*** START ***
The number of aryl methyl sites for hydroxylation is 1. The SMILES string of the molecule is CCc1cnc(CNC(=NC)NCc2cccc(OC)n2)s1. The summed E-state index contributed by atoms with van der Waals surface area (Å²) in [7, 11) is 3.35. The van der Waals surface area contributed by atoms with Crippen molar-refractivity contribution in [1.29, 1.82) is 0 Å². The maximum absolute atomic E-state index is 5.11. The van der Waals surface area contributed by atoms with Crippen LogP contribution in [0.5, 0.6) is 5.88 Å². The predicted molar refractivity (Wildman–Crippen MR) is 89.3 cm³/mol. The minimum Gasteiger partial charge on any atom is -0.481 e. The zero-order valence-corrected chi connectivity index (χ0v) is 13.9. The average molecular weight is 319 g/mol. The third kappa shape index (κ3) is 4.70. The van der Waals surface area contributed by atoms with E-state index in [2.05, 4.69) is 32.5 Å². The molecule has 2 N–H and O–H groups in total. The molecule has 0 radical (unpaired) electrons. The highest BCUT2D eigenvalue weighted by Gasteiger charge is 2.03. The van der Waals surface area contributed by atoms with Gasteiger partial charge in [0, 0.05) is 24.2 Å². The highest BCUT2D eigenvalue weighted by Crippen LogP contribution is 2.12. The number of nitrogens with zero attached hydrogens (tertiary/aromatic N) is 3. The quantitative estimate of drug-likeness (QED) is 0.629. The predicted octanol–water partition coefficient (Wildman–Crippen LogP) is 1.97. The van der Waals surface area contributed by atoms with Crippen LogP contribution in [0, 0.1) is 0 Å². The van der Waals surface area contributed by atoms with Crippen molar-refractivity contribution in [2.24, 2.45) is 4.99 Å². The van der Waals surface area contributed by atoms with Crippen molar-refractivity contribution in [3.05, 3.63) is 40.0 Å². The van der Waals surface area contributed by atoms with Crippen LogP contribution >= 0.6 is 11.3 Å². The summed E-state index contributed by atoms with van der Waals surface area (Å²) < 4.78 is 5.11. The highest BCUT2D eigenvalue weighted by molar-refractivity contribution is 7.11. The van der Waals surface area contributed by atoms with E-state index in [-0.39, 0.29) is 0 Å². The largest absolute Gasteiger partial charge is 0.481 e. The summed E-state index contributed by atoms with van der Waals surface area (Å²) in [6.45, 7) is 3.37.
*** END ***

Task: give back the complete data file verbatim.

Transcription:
The number of aryl methyl sites for hydroxylation is 1. The SMILES string of the molecule is CCc1cnc(CNC(=NC)NCc2cccc(OC)n2)s1. The summed E-state index contributed by atoms with van der Waals surface area (Å²) in [7, 11) is 3.35. The van der Waals surface area contributed by atoms with Crippen molar-refractivity contribution in [1.29, 1.82) is 0 Å². The maximum absolute atomic E-state index is 5.11. The van der Waals surface area contributed by atoms with Crippen LogP contribution in [0.5, 0.6) is 5.88 Å². The predicted molar refractivity (Wildman–Crippen MR) is 89.3 cm³/mol. The minimum Gasteiger partial charge on any atom is -0.481 e. The zero-order valence-corrected chi connectivity index (χ0v) is 13.9. The average molecular weight is 319 g/mol. The third kappa shape index (κ3) is 4.70. The van der Waals surface area contributed by atoms with E-state index in [2.05, 4.69) is 32.5 Å². The molecule has 2 N–H and O–H groups in total. The molecule has 0 radical (unpaired) electrons. The highest BCUT2D eigenvalue weighted by Gasteiger charge is 2.03. The van der Waals surface area contributed by atoms with Gasteiger partial charge in [0, 0.05) is 24.2 Å². The highest BCUT2D eigenvalue weighted by Crippen LogP contribution is 2.12. The number of nitrogens with zero attached hydrogens (tertiary/aromatic N) is 3. The quantitative estimate of drug-likeness (QED) is 0.629. The predicted octanol–water partition coefficient (Wildman–Crippen LogP) is 1.97. The van der Waals surface area contributed by atoms with Crippen LogP contribution in [0, 0.1) is 0 Å². The van der Waals surface area contributed by atoms with Crippen molar-refractivity contribution in [2.24, 2.45) is 4.99 Å². The van der Waals surface area contributed by atoms with Crippen molar-refractivity contribution in [3.05, 3.63) is 40.0 Å². The van der Waals surface area contributed by atoms with Crippen LogP contribution >= 0.6 is 11.3 Å². The summed E-state index contributed by atoms with van der Waals surface area (Å²) < 4.78 is 5.11. The highest BCUT2D eigenvalue weighted by molar-refractivity contribution is 7.11. The van der Waals surface area contributed by atoms with E-state index in [-0.39, 0.29) is 0 Å². The largest absolute Gasteiger partial charge is 0.481 e. The summed E-state index contributed by atoms with van der Waals surface area (Å²) in [6.45, 7) is 3.37.